Review: American Catastrophe with Softee, Ghosty and the PedalJets

Live, loud and local -- that could have a been a subtitle for last night's Sonic Spectrum Anniversary Showcase in Kansas City. As a former college radio DJ and a current free-form music fan, I was happy to drive out from Topeka to catch Robert Moore's birthday party for one of the coolest music programs around. On Saturday afternoons, I often find myself stuck in a parking lot, listening to the tail-end of a Moore conversation with the next big deal in the music world or happily grooving to my new favorite band and forgetting to un-snap my seatbelt.

Last night, Softee opened up on a mellow tone with a cover song. Things picked-up when this all-girl band from Kansas City dived into their original tunes. They got the rest of the Record Bar bouncing with fun indie pop music. It sounded like they channeled a retro 1950's bebop vibe plus some modern-day girl power. "String" showed off the tight cello and bass riffs; both sounded amazing together. "Sugar Vendor" had a catchy, sassy lo-fi vibe mixed with sweet vocals and a borderline "punk attitude."

Up next, some musical representation from Lawrence. Ghosty started up strong and loud. They kept that energy for their entire set. This is my second encounter with the group and I was impressed. Last night, they sounded ready to take on the world: catchy melodies blended with aggressive experimental grooves. They explored funky beats and country twangs while staying true to their indie rock roots. I especially enjoyed their live rendition on "The Big Surrender"; they pounded through the pretty melody with a fierce attitude.

The PedalJets went on next. They sounded loud, upbeat and oozing with rockers' attitudes. They kept the crowd rockin' with songs like "Tiny World" and other fun, brazen and infectious melodies.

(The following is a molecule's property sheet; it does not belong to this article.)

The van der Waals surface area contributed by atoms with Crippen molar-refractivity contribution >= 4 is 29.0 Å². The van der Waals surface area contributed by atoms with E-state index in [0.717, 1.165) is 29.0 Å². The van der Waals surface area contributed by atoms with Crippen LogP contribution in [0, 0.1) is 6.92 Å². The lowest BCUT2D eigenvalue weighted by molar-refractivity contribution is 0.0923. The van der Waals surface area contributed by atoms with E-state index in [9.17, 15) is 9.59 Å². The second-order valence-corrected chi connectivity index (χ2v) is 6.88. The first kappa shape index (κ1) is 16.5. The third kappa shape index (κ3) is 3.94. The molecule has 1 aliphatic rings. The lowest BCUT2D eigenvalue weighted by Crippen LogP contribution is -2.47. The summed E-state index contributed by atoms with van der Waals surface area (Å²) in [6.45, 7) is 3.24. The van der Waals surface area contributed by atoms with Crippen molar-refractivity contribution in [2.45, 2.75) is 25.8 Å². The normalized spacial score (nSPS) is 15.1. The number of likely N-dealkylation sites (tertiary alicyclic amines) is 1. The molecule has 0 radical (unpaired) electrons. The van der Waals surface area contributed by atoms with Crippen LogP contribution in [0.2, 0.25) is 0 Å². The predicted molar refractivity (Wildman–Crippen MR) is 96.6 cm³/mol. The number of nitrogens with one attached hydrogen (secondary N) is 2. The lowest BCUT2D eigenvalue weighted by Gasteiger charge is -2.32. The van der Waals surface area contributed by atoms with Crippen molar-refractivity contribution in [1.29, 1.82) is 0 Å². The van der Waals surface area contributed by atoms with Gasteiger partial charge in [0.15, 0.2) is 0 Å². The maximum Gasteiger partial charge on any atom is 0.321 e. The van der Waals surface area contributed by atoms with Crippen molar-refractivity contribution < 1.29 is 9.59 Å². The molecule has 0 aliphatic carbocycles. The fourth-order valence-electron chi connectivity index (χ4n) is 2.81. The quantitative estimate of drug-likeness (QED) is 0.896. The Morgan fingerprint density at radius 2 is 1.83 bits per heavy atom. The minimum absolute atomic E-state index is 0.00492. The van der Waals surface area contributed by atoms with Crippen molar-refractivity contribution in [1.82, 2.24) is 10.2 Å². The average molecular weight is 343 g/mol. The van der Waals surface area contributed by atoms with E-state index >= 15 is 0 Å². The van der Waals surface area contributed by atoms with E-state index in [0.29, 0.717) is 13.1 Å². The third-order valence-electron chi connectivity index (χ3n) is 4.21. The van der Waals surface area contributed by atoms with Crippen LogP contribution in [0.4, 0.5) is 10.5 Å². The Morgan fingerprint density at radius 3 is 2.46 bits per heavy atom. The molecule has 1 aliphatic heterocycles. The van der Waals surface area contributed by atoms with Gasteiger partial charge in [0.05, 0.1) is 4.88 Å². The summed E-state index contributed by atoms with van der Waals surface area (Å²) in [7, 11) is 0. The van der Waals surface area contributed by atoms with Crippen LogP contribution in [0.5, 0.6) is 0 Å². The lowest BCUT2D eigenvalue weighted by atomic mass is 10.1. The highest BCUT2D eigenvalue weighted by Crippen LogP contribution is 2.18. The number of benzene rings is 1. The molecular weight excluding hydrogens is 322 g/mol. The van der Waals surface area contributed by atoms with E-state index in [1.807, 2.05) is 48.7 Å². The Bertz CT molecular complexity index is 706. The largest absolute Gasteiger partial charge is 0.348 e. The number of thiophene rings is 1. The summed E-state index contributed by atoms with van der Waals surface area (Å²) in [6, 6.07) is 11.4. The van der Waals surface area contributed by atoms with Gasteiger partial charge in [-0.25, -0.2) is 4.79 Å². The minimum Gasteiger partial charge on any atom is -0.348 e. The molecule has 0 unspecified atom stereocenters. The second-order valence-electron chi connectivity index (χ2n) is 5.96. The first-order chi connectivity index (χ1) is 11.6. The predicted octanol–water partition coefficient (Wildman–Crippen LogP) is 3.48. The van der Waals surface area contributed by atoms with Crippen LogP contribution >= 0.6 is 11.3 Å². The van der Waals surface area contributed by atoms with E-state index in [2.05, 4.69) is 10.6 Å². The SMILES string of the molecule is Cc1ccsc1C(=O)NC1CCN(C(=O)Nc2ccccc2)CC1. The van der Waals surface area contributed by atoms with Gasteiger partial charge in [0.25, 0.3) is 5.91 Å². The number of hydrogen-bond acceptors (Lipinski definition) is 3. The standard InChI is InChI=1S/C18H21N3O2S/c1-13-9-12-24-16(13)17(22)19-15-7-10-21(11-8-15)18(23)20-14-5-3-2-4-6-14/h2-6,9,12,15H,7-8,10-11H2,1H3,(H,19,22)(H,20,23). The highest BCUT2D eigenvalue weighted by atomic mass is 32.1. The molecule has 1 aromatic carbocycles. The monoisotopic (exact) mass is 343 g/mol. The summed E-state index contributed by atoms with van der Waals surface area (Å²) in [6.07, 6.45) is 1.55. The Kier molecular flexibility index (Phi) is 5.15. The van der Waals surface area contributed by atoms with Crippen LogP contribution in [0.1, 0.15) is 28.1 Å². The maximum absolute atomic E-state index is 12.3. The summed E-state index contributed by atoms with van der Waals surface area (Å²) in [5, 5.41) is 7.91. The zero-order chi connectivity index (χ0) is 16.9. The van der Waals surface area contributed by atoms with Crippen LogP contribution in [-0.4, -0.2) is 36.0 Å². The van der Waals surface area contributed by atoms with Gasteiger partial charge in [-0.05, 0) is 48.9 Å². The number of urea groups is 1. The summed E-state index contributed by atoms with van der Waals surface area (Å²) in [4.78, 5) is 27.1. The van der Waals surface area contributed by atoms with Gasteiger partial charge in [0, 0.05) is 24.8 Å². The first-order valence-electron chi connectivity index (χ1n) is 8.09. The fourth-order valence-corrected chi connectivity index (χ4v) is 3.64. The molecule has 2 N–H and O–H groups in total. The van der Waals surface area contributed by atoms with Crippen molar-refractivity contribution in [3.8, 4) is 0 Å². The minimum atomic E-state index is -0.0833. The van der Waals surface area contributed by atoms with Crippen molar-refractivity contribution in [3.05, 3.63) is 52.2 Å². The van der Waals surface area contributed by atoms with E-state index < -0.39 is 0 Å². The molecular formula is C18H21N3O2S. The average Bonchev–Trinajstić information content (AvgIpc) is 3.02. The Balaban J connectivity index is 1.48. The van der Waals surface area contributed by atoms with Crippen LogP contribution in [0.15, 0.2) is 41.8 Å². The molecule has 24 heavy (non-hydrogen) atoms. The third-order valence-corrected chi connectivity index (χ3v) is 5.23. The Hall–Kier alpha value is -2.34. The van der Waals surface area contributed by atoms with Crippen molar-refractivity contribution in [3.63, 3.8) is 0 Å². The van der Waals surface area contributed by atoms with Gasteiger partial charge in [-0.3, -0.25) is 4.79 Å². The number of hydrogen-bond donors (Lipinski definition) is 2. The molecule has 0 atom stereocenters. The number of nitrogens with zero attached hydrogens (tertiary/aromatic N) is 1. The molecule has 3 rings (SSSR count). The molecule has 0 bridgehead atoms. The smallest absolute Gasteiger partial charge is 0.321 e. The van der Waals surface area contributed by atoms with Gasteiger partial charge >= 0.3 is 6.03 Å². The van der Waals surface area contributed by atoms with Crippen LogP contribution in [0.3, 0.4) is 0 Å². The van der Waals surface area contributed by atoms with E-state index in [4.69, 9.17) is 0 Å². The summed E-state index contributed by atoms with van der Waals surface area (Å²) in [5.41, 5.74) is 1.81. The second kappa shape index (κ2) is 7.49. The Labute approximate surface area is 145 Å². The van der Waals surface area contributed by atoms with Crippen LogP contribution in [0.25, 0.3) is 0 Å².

American Catastrophe brought the house down with its dark mix of wicked bass riffs, powerful drums and black-hearted melodies.

The indie rock quartet filled the Record Bar with a wild, haunted sound that sent shocks through the floor and trembling up into my pint of Strongbow. ShaunHamontrees ' rich vocals sounded like they was poured over shots of bourbon. It was all served up with chaser of lush vocal harmonies by Amy Farrand. Their live set had a more raw attitude in comparison to their album, "Excerpts from a Broken Bone Choir." The CD sounds great and it still captures American Catastrophe's dark sound. But for last night's set, the Kansas City group managed to go beyond dark; sounding more out of control and other worldly. Songs like "The Well" could have played through a modern rebel's bloody exit following a classic western gun fight -- moody lyrics, tight percussion and Hamontree sounding like an edgier Tom Waits.

Overall, last night was a toast to KCUR's music show. It was fantastic way to say happy birthday to Sonic Spectrum. I'm looking forward to next year's party.


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